I just finished my new mystery novel, Once Removed. Not only is it a lot of fun, it is a more sophisticated blend of romance and mystery and family drama. It takes my books to the next level. The next book I write will be another horror novel, my third. Hell, I never thought I’d write my first! The concept, which I won’t get into now, is far above a lot of stuff I see out there. It is really good – and I’m not really a fan of my own horror writing to begin with and I’m saying that. It will take me to that next level.

I’m getting better. I can feel it. Maybe it’s because I just spent a weekend in San Francisco with people who admire my work; I don’t know. It could also be the fact that I now spend an enormous amount of my time writing. You know, like a writer.

Check this out. I just finished the first draft of Once Removed in just over a month. Tomorrow, I’ll start working on my next play. Next week, when I finish the play, I’ll go back and work on rewriting and polishing Once Removed so it’s ready to submit to agencies and publishers. Then, I’ll do the same to the play. Then, I’ll start the next book. This will all happen before April!

That kind of schedule would have been unthinkable for me as recently as two years ago. I am now living and thinking – functioning – as a writer. And, yes, it will all be snatched out of my hands when my unemployment benefits run out in April.

It sucks.

That said, I want to get as much out of it as I can. Yes, this year, I want to write two more books. I also want to write a sequel to Wormfood Island when it comes out. I want Wormfood Island to sell well enough to justify a sequel. I have four more plays in my mind, ready to spring forth. I can do all this this year, easily, if I get the opportunity.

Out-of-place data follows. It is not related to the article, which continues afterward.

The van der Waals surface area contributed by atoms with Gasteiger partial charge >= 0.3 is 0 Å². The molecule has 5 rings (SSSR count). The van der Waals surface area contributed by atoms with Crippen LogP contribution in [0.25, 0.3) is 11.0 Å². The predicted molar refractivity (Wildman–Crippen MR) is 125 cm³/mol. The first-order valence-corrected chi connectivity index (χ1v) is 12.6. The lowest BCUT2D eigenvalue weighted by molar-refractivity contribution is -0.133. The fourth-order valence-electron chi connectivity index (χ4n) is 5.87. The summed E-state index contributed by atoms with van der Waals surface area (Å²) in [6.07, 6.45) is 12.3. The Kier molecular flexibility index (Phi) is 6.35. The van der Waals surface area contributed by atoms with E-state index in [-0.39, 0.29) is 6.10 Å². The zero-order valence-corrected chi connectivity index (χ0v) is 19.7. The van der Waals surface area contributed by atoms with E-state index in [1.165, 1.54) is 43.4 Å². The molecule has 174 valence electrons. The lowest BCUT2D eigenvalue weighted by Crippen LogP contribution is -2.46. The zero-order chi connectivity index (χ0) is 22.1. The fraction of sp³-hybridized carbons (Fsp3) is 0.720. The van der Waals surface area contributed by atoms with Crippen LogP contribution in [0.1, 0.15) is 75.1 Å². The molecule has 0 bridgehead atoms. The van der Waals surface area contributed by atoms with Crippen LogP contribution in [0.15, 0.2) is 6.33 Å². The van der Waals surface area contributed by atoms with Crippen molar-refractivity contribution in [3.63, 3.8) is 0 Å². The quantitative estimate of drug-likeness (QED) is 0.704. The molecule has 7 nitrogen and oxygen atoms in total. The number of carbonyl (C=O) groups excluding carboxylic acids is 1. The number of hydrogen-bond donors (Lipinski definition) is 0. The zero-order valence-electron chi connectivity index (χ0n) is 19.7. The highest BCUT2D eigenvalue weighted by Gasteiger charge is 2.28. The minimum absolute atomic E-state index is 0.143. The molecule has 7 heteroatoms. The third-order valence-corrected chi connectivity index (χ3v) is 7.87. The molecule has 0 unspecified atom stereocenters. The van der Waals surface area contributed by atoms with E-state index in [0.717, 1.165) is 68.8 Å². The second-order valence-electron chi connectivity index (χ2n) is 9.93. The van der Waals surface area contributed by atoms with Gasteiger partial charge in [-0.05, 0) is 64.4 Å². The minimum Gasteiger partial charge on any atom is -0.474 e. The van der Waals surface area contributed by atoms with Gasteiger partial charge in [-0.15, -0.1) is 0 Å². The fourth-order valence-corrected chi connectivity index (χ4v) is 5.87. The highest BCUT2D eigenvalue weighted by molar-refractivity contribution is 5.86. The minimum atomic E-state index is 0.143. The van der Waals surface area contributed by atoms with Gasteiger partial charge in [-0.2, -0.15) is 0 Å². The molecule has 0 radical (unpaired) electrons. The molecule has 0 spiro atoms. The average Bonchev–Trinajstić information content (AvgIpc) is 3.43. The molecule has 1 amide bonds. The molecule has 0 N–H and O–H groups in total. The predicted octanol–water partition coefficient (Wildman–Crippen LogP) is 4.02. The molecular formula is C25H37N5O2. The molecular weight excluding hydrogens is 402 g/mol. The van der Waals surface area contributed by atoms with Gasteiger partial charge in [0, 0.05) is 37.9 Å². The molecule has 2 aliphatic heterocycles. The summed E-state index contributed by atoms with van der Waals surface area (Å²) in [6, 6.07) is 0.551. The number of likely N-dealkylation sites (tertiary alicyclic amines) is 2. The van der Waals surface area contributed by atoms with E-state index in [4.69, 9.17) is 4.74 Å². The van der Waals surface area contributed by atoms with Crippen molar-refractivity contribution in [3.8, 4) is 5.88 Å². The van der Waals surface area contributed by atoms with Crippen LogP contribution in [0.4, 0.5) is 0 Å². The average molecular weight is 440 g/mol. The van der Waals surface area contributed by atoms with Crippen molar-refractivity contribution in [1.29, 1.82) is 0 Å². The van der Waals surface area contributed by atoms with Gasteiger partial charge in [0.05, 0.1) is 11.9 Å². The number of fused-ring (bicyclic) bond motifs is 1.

I am looking for that opportunity. I am looking for part-time writing jobs, temp writing jobs, contract writing jobs – hell, I’ll take all kinds of part-time jobs if they give me the opportunity to write.

I am ready to take that next step in my life.

Next month, I have a play being considered for full production in the 2012 season of an LA theater. In April, I have a short play being produced in Hollywood. This sounds like a dream and it kind of is. Sadly, it is not yet the kind of dream that makes money.

And it all comes down to money.

This weekend, when asked how I kept up this momentum of mine at the age of 45, I replied, “It doesn’t take any talent or skill. All it takes is blind stupidity. Think of any other job out there and imagine pursuing it for 25 years. Now, imagine someone saying that if you just got a little better they’d pay you. It wouldn’t happen. And yet, here I am.”

I got a bit of a laugh and, to some degree, I believe that.

But, you know, what I didn’t admit was the incredible love I have for what I do, the amazing thrill that comes when I finish a project, get an audience to laugh or to cry, create a book someone just can’t put down. It is an unbelievable experience and I feel fortunate to simply have made it this far.

Now, I want to go just a little farther.